Tuesday, December 29, 2015

OVP: The Big Short (2015)

Film: The Big Short (2015)
Stars: Christian Bale, Steve Carell, Ryan Gosling, Brad Pitt, Melissa Leo, Hamish Linklater, John Magaro, Rafe Spall, Jeremy Strong, Finn Wittrock, Marisa Tomei
Director: Adam McKay
Oscar History: 5 nominations/1 win (Best Picture, Director, Adapted Screenplay*, Supporting Actor-Christian Bale, Editing)
Snap Judgment Ranking: 3/5 stars

I reacted to The Big Short in the same way I did The Martian a few months ago when I first heard about it: "really, another one?"  Coming so soon after The Wolf of Wall Street (in the same way The Martian felt like a retread of Interstellar) I wasn't sure I wanted to once again get into the bro-tastic world of Wall Street and the financial crisis, even if Adam McKay had hired Ryan Gosling, Brad Pitt, and Finn Wittrock, the first two being two of my favorite actors working and the latter fast becoming one.  Then the shock of the Globes/SAG Awards happened, and suddenly The Big Short had gone from being a retread to a serious contender for the Academy Awards, and viewing it stopped being optional.  Thankfully for at least most of the movie I wasn't punished for my Oscar devotion, as The Big Short is largely quite watchable, and we get some game moments from almost every person on the cast sheet.  However, a third act that feels a little bit too self-righteous steals a lot of the fun and thunder of the first two-thirds, almost vanquishing the movie in the process.

(Spoilers Ahead) The film is about the housing crisis, and unlike The Wolf of Wall Street it gets technical, frequently throwing around terms that would normally have audiences reaching for the cell phones to look them up on Google, but thankfully Adam McKay found a way around it.  I don't know if other critics have found this gimmicky or not (I don't read other reviews before I see a film, at least once I've decided to see the film) but I loved the fourth wall breaking when it was done by celebrities.  Nothing quite topped Margot Robbie randomly appearing as herself in a bathtub, but later appearances by Anthony Bourdain and Selena Gomez were also hilariously on-point, and weirdly informational.  Note to politicians and professors-get celebrities to record your lectures and you'll get people to pay more attention.

This gimmick and the occasional fourth wall break sets the film apart in some ways (though if I recall correctly Leo did the same thing in Wolf of Wall Street-correct me in the comments if I'm wrong!), and honestly the film is highly watchable up until the actual collapse.  All of the male actors, even those who are overplaying their parts (namely Carell and Bale, both pretty lousy at reeling back their characters overblown tics) have at least one great moment in the film, and frequently seeing the ways that Wall Street/the financial industry (and the government is included in that) were rigged against even those who should have been profiting off of their stupidity is fascinating and frightening at the same time.  The film plays in some ways as a horror comedy, as we watch the foolishness of some people and the greed of others threaten to take down the entire financial system and the world economy.  It's staggering in hindsight, but even more staggering to see how infallible everyone seemed to the effects of the system, and one wonders if this was even underplayed to make the movie appear more believable.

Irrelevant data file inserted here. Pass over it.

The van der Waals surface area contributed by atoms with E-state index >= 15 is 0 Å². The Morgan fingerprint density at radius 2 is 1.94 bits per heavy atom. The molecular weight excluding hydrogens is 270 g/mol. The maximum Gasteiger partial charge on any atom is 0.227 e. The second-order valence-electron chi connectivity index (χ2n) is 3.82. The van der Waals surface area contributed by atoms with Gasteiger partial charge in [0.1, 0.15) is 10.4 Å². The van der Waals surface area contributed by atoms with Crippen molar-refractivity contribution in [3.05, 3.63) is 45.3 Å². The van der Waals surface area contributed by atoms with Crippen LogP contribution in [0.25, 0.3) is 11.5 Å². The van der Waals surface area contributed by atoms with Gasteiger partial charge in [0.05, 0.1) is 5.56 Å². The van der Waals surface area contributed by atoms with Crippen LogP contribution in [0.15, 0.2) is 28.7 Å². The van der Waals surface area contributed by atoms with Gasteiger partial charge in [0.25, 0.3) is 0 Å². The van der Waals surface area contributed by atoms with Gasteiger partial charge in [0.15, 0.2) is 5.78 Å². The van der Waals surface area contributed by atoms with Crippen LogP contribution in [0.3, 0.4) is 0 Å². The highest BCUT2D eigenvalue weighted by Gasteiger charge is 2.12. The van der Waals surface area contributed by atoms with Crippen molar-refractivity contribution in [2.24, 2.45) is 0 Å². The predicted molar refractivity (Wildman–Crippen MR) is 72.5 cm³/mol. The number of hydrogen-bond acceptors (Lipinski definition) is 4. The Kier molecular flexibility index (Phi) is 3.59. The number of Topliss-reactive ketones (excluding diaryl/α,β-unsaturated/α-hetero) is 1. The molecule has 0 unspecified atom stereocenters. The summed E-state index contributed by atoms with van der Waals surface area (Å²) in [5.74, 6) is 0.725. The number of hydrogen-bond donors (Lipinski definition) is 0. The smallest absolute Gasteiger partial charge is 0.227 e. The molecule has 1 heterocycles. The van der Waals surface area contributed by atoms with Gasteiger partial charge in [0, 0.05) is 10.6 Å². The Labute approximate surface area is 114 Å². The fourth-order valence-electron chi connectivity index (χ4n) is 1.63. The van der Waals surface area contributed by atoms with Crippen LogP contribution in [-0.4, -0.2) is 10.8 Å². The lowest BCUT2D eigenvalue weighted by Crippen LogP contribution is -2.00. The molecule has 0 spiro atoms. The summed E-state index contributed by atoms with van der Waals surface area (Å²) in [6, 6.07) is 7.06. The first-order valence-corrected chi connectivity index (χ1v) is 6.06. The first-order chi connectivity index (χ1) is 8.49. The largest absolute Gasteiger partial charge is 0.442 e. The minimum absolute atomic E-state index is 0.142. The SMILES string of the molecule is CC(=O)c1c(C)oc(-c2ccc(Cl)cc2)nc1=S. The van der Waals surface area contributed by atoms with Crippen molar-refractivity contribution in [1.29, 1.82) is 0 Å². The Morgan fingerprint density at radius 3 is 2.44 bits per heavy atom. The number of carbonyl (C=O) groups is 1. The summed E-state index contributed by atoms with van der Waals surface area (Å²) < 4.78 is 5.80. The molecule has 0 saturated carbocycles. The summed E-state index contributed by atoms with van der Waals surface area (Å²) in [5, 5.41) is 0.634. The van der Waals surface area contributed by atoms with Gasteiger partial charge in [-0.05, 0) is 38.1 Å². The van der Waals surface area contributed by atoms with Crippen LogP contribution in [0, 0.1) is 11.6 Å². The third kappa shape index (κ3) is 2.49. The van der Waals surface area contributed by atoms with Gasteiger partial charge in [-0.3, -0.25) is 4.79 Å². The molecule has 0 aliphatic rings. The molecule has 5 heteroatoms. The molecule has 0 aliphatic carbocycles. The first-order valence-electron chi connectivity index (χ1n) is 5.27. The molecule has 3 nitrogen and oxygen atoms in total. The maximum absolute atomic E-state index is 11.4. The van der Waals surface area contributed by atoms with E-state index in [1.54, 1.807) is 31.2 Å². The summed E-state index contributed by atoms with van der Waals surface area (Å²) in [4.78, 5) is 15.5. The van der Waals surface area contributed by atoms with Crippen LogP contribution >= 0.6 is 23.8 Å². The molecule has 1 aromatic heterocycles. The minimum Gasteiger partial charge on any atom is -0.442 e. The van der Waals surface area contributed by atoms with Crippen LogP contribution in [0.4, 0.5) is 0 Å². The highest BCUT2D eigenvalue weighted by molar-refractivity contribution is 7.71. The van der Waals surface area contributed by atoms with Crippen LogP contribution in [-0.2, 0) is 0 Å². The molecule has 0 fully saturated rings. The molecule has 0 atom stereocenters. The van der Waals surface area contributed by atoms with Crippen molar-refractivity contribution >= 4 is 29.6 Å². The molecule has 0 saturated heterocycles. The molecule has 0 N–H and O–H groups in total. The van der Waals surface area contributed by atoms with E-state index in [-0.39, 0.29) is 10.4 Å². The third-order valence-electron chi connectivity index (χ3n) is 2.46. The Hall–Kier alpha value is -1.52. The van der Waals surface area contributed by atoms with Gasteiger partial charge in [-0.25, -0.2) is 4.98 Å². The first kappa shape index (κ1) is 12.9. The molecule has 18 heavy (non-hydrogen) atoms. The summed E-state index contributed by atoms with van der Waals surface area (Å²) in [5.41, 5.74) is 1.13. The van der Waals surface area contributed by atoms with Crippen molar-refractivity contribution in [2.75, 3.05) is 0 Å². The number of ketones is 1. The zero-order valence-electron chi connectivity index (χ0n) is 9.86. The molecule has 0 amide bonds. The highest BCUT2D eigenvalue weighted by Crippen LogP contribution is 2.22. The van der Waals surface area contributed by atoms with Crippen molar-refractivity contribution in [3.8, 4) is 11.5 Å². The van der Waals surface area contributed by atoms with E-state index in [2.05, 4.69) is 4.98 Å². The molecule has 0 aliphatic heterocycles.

The final third of the film, though, where everyone who has been trying to make an enormous profit off of this stupidity gets their payoff and suddenly grows a conscience, is weak.  We see characters played by Bale, Carell, and even Gosling lose their inner stamina and despite making a career off of the greed of others and winning big, they don't like the way that they made the money and try to be the moral police in all of this when in reality they become multimillionaires off of the anguish of the American populace.  They may have wished the system wasn't the way it was, but the system being broken made them richer than their wildest dreams, and the screenplay can't really reconcile that.  Still, up until that point it's a pretty fun ride, and I particularly loved Gosling (such a welcome presence back on the screen in his "I'm ridiculously beautiful and talented" sort of way), Pitt (the only believable moral police), and Wittrock (who is insanely watchable as a guy trying to find his way into "the game").  All-in-all, it's worth the price of admission but the awards love seems a bit much.

Those are my thoughts-how about you?  Did you like, but not love The Big Short, and if not, where did your opinion differ from mine?  Who was the best-in-show amongst the cast members?  And what'd you think of the celebrity cameos?  Share your thoughts in the comments!

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